“We had one sprayer for every 500 acres, so eight sprayers running around,” Grant relates. “They would work whenever they could. It might be all night long; it might be 24 hours straight because they had a window.
“It was a horrible life. Just last spring (of 2011), as the Roundup litigation was progressing through the courts and it was unclear whether we’d be able to plant Roundup Ready seed, my sugarbeet manager flat-out told me, ‘If we have to be conventional again, I’m quitting. I can’t do it.’
Andrew Kniss takes a detailed look at the fate of the sugar beet farmers in his piece As consumers shift to non-GMO sugar, farmers may be forced to abandon environmental and social gains, including these alternatives for pesticide application schemes.
UPDATE: A recent a paper in Nature Communications by the weed ecologist Andrew Kniss analyses herbicide usage trends in the context of GMO crop adoption – in large part attributable to a shift to more glyphosate use in favour of other herbicides. His comments on the study, GMOs and Herbicides: it’s complicated:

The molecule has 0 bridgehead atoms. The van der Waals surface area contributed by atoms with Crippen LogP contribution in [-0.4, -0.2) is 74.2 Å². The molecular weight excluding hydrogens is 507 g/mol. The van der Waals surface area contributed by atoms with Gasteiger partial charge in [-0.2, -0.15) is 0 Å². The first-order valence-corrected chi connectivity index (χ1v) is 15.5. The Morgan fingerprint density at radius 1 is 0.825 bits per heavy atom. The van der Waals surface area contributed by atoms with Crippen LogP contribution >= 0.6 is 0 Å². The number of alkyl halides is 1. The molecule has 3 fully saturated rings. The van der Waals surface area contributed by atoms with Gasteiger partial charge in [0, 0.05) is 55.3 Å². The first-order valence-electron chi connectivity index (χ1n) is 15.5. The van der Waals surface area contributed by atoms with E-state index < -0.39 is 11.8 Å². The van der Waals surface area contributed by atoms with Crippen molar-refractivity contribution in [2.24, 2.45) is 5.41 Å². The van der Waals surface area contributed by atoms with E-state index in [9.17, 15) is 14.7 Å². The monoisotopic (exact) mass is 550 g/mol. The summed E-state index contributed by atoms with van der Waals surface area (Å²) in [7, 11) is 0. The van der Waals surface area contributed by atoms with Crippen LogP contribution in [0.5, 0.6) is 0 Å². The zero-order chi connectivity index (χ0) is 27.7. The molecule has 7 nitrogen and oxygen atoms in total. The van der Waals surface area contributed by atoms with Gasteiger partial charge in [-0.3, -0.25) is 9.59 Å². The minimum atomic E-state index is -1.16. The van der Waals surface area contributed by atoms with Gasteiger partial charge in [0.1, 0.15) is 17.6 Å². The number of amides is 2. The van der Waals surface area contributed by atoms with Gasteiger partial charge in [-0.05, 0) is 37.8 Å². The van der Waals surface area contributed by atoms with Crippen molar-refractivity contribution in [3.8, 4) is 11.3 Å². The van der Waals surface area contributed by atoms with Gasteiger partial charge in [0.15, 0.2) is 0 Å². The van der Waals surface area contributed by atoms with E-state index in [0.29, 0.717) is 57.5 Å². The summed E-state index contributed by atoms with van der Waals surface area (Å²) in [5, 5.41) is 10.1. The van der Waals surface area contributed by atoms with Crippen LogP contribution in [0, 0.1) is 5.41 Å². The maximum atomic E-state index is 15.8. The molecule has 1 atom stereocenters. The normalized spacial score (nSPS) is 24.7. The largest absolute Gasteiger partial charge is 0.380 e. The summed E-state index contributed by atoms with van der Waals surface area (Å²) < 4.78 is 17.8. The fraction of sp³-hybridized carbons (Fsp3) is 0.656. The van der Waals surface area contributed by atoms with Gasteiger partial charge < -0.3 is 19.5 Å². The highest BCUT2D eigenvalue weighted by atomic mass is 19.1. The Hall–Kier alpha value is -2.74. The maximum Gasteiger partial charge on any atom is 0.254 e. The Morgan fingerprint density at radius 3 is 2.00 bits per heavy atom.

In summary, this analysis suggests that GMOs have had a positive effect (or at the very least neutral or non-negative effect) with respect to herbicide use intensity and mammalian toxicity, and I’m sure that will disappoint many folks who don’t like GMOs.
He also summarizes his paper in a series of tweets, ending with the comment:
this bit is REALLY important, but also really difficult to quantify rigorously: Banning glyphosate would likely increase chronic toxicity hazard, since would likely be replaced with more toxic herbicides
To summarise: glyphosate is an important tool that helps make farming a more environmentally friendly practice with reduced carbon emissions.
But there’s more to the story. Next up: Glyphosate and Field Ecosystems, in which I look at the following questions:
- 14. What about resistance and superweeds?
- 15. Does glyphosate interfere with soil organisms or nutrient availability?
- 16. Does glyphosate harm Monarch butterflies or bees?
If you are interested in other environmental or health topics, you can find my other pieces on glyphosate over at 17 Questions about Glyphosate, and further resources under Farming and GMOs, The Environment, and Vaccines and Health. If you would like to have a discussion in the comments below, please take note of my Commenting policy. In a nutshell:
- Be respectful.
- Back up your claims with evidence.